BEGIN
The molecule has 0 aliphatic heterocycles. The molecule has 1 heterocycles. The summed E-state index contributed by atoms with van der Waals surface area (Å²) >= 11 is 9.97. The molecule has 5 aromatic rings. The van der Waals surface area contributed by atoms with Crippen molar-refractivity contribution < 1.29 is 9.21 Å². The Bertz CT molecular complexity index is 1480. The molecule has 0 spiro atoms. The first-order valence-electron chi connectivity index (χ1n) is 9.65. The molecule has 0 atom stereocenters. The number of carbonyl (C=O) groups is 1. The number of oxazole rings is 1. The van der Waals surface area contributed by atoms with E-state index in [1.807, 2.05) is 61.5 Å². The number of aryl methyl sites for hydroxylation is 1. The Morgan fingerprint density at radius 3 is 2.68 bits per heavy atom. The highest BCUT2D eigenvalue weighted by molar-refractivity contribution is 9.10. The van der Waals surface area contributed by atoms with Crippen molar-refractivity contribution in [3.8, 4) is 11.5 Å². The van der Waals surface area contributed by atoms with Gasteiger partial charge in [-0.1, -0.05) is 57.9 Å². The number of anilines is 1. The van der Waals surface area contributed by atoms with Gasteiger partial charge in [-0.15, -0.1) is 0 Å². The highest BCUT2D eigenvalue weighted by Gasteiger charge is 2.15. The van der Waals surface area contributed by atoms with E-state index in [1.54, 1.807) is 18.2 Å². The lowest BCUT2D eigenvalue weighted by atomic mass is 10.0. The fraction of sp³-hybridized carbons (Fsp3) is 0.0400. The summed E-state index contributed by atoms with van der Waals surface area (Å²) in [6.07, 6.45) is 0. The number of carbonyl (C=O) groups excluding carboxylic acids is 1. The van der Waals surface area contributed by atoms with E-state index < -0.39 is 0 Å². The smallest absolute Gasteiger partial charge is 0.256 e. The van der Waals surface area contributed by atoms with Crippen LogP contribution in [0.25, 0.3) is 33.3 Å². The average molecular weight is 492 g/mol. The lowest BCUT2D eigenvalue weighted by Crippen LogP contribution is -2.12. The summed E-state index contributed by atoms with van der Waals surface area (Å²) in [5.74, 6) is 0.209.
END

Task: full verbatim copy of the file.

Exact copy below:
The molecule has 0 aliphatic heterocycles. The molecule has 1 heterocycles. The summed E-state index contributed by atoms with van der Waals surface area (Å²) >= 11 is 9.97. The molecule has 5 aromatic rings. The van der Waals surface area contributed by atoms with Crippen molar-refractivity contribution < 1.29 is 9.21 Å². The Bertz CT molecular complexity index is 1480. The molecule has 0 spiro atoms. The first-order valence-electron chi connectivity index (χ1n) is 9.65. The molecule has 0 atom stereocenters. The number of carbonyl (C=O) groups is 1. The number of oxazole rings is 1. The van der Waals surface area contributed by atoms with E-state index in [1.807, 2.05) is 61.5 Å². The number of aryl methyl sites for hydroxylation is 1. The Morgan fingerprint density at radius 3 is 2.68 bits per heavy atom. The highest BCUT2D eigenvalue weighted by molar-refractivity contribution is 9.10. The van der Waals surface area contributed by atoms with Crippen molar-refractivity contribution in [3.8, 4) is 11.5 Å². The van der Waals surface area contributed by atoms with Gasteiger partial charge in [-0.1, -0.05) is 57.9 Å². The number of anilines is 1. The van der Waals surface area contributed by atoms with Gasteiger partial charge in [-0.15, -0.1) is 0 Å². The highest BCUT2D eigenvalue weighted by Gasteiger charge is 2.15. The van der Waals surface area contributed by atoms with E-state index in [1.54, 1.807) is 18.2 Å². The lowest BCUT2D eigenvalue weighted by atomic mass is 10.0. The fraction of sp³-hybridized carbons (Fsp3) is 0.0400. The summed E-state index contributed by atoms with van der Waals surface area (Å²) in [6.07, 6.45) is 0. The number of carbonyl (C=O) groups excluding carboxylic acids is 1. The van der Waals surface area contributed by atoms with E-state index < -0.39 is 0 Å². The smallest absolute Gasteiger partial charge is 0.256 e. The van der Waals surface area contributed by atoms with Crippen LogP contribution in [0.25, 0.3) is 33.3 Å². The average molecular weight is 492 g/mol. The lowest BCUT2D eigenvalue weighted by Crippen LogP contribution is -2.12. The summed E-state index contributed by atoms with van der Waals surface area (Å²) in [5.74, 6) is 0.209.